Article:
Stewart Rhodes of the Oath Keepers uses a radio as he departs a Trump rally in Minneapolis
Oath Keepers militia founder Stewart Rhodes uses a radio as he departs with volunteers from a rally held by U.S. President Donald Trump in Minneapolis, Minnesota, U.S. October 10, 2019. Reuters

A member of the far-right Oath Keepers group showed a jury on Wednesday an AR-15 assault-style rifle and a box of ammunition that he brought to a hotel ahead of the attack on the U.S. Capitol in Washington on Jan. 6, 2021 , the latest evidence in the trial of the group's leader and four others charged with seditious conspiracy.

Terry Cummings, a Florida resident and witness in the trial, said he joined the Oath Keepers in 2020 because he was frustrated with violence and protests that broke out in the streets of cities around the country in the wake of the police murder of George Floyd.

Cummings displayed the gun in court and testified that his weapon was one of many he saw stockpiled inside a hotel room in northern Virginia on Jan. 6 as part of what prosecutors say was a plan to ferry arms into the capital if called upon.

When asked why he brought his firearm with him, Cummings said he brought it not for an "offensive situation, but more as a show of force."

Cummings took the witness stand in the trial of Oath Keepers founder Stewart Rhodes and four co-defendants - Jessica Watkins, Thomas Caldwell, Kenneth Harrelson and Kelly Meggs.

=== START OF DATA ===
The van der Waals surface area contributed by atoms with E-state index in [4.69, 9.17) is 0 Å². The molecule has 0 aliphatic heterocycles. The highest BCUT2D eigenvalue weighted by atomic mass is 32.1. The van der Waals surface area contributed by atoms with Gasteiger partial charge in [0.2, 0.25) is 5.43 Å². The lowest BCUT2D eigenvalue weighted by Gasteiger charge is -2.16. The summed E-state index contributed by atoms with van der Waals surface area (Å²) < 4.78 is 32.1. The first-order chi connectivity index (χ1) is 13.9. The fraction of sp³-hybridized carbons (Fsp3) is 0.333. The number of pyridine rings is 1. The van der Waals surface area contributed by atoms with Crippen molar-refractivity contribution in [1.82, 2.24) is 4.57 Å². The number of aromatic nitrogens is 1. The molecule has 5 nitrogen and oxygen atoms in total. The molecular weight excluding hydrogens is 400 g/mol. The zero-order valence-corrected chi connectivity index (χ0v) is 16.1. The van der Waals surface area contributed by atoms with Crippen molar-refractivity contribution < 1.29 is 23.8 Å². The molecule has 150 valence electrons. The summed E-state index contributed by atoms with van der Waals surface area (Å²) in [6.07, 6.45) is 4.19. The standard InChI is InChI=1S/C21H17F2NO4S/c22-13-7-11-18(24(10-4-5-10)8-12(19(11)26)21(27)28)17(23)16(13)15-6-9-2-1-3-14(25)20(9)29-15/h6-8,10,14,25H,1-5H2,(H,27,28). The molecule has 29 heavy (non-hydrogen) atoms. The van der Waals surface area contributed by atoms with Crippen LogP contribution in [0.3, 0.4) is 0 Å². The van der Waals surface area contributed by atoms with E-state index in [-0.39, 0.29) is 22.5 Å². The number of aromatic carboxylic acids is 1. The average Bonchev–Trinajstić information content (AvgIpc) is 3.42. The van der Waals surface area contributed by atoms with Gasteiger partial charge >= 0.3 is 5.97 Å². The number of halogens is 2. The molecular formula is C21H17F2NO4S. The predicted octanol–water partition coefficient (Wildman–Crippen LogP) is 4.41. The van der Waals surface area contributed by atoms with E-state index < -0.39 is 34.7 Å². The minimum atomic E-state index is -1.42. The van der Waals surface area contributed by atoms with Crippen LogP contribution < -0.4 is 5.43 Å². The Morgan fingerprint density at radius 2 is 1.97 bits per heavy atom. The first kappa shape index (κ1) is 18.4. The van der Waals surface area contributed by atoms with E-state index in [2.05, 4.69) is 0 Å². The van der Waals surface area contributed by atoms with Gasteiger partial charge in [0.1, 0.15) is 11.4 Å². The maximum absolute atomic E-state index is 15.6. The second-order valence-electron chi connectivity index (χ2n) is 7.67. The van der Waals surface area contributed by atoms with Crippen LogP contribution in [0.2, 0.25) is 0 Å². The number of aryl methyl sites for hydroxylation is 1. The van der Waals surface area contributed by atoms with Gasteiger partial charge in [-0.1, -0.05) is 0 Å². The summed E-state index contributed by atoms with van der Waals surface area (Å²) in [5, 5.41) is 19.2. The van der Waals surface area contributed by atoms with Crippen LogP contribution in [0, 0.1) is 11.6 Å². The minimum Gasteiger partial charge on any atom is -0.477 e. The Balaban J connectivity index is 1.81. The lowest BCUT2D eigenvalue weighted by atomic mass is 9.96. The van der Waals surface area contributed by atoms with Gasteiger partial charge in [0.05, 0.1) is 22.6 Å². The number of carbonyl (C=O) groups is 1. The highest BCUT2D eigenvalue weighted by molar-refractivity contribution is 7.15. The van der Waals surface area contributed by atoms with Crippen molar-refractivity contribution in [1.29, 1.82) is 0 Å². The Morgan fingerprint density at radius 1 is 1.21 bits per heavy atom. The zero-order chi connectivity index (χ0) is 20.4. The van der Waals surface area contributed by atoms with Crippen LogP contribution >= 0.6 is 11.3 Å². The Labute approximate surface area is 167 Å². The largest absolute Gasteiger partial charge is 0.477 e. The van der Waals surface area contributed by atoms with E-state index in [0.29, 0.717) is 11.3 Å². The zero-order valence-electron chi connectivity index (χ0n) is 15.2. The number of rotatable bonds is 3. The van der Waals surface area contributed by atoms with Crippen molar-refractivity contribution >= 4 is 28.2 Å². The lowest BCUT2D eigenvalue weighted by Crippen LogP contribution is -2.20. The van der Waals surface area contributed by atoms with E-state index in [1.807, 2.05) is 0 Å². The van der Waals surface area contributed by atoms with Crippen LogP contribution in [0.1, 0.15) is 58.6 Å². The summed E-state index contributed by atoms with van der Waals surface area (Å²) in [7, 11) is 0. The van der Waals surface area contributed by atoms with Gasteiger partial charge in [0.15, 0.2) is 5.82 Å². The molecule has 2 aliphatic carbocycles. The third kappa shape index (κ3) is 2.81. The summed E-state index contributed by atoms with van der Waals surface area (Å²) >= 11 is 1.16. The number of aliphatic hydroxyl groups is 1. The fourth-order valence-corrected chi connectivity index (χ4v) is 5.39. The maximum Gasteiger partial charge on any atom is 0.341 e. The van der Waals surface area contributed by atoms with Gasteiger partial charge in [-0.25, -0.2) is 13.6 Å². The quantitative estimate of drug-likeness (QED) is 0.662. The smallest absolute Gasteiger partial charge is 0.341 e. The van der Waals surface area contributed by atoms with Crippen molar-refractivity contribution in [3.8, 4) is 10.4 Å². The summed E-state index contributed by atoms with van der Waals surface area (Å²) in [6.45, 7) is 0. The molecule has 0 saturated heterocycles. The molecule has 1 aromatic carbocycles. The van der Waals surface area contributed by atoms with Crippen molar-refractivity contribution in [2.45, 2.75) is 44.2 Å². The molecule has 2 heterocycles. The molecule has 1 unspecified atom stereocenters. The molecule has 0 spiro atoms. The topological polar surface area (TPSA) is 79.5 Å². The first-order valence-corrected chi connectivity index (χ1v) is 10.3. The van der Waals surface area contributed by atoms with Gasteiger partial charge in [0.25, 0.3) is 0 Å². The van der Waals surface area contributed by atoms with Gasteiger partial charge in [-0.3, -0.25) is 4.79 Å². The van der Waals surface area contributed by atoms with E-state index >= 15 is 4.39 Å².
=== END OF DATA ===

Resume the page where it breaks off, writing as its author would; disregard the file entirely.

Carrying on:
The five are accused of conspiring to try to keep Republican President Donald Trump in power after he had lost the 2020 election. A pro-Trump mob charged into the U.S. Capitol on Jan. 6 and violently attacked police, but failed to prevent lawmakers from certifying Biden's victory.

The five are charged with seditious conspiracy, a rarely prosecuted crime under a statute dating to the Civil War era that is defined as attempting "to overthrow, put down or to destroy by force the government of the United States." It carries a maximum prison sentence of 20 years.

Prosecutors have said some of the Oath Keepers were among the Trump supporters who stormed the Capitol building after he gave a speech repeating his false claims that the election had been stolen from him through widespread voting fraud.

The government also alleges the Oath Keepers organized a so-called "quick reaction force" of armed members who were waiting across the Potomac River in Virginia if called upon. Cummings said on Wednesday he traveled to Washington with Harrelson and Jason Dolan, another member who pleaded guilty in September 2021 for his role in the attack.